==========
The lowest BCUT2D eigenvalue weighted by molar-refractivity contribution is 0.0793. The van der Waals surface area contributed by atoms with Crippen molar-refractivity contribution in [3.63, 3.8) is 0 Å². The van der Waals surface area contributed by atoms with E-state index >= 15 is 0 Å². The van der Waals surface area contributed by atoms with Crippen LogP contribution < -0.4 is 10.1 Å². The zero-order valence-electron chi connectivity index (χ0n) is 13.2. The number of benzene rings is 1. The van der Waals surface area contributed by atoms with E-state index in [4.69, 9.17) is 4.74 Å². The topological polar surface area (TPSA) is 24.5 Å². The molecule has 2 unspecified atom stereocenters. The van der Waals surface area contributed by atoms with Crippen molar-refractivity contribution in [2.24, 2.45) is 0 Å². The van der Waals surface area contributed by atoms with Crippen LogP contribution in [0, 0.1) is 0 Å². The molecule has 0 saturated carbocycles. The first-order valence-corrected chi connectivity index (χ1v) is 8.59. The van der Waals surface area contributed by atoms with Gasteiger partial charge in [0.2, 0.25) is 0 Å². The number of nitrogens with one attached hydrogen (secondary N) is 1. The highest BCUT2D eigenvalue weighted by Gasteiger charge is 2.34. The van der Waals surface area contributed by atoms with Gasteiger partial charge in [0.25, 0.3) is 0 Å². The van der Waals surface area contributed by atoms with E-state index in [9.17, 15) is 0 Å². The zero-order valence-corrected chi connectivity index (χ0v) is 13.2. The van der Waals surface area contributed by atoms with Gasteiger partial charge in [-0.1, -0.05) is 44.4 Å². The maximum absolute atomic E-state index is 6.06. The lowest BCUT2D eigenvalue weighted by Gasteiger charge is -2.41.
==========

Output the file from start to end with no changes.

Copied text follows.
The lowest BCUT2D eigenvalue weighted by molar-refractivity contribution is 0.0793. The van der Waals surface area contributed by atoms with Crippen molar-refractivity contribution in [3.63, 3.8) is 0 Å². The van der Waals surface area contributed by atoms with E-state index >= 15 is 0 Å². The van der Waals surface area contributed by atoms with Crippen LogP contribution < -0.4 is 10.1 Å². The zero-order valence-electron chi connectivity index (χ0n) is 13.2. The number of benzene rings is 1. The van der Waals surface area contributed by atoms with E-state index in [4.69, 9.17) is 4.74 Å². The topological polar surface area (TPSA) is 24.5 Å². The molecule has 2 unspecified atom stereocenters. The van der Waals surface area contributed by atoms with Crippen molar-refractivity contribution in [2.24, 2.45) is 0 Å². The van der Waals surface area contributed by atoms with Crippen LogP contribution in [0, 0.1) is 0 Å². The molecule has 0 saturated carbocycles. The first-order valence-corrected chi connectivity index (χ1v) is 8.59. The van der Waals surface area contributed by atoms with Gasteiger partial charge in [0.2, 0.25) is 0 Å². The number of nitrogens with one attached hydrogen (secondary N) is 1. The highest BCUT2D eigenvalue weighted by Gasteiger charge is 2.34. The van der Waals surface area contributed by atoms with Gasteiger partial charge in [0.25, 0.3) is 0 Å². The van der Waals surface area contributed by atoms with E-state index in [9.17, 15) is 0 Å². The zero-order valence-corrected chi connectivity index (χ0v) is 13.2. The van der Waals surface area contributed by atoms with Gasteiger partial charge in [-0.1, -0.05) is 44.4 Å². The maximum absolute atomic E-state index is 6.06. The lowest BCUT2D eigenvalue weighted by Gasteiger charge is -2.41.